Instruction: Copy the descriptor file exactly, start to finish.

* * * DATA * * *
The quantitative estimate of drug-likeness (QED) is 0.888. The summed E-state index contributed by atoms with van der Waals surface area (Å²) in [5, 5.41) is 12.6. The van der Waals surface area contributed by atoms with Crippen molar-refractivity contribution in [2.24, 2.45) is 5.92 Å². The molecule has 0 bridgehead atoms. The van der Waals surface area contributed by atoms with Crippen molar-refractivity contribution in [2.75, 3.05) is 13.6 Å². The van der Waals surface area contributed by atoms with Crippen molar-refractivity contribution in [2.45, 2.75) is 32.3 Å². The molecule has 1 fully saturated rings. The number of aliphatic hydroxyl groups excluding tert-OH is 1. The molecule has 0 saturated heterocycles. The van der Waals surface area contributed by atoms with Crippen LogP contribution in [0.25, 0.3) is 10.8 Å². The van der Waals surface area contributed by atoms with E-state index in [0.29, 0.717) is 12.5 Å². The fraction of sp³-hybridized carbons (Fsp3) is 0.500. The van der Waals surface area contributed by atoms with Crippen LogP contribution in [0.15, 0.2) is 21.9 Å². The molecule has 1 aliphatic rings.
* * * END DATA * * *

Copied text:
The quantitative estimate of drug-likeness (QED) is 0.888. The summed E-state index contributed by atoms with van der Waals surface area (Å²) in [5, 5.41) is 12.6. The van der Waals surface area contributed by atoms with Crippen molar-refractivity contribution in [2.24, 2.45) is 5.92 Å². The molecule has 0 bridgehead atoms. The van der Waals surface area contributed by atoms with Crippen molar-refractivity contribution in [2.75, 3.05) is 13.6 Å². The van der Waals surface area contributed by atoms with Crippen molar-refractivity contribution in [2.45, 2.75) is 32.3 Å². The molecule has 1 fully saturated rings. The number of aliphatic hydroxyl groups excluding tert-OH is 1. The molecule has 0 saturated heterocycles. The van der Waals surface area contributed by atoms with Crippen LogP contribution in [0.25, 0.3) is 10.8 Å². The van der Waals surface area contributed by atoms with E-state index in [0.29, 0.717) is 12.5 Å². The fraction of sp³-hybridized carbons (Fsp3) is 0.500. The van der Waals surface area contributed by atoms with Crippen LogP contribution in [0.15, 0.2) is 21.9 Å². The molecule has 1 aliphatic rings.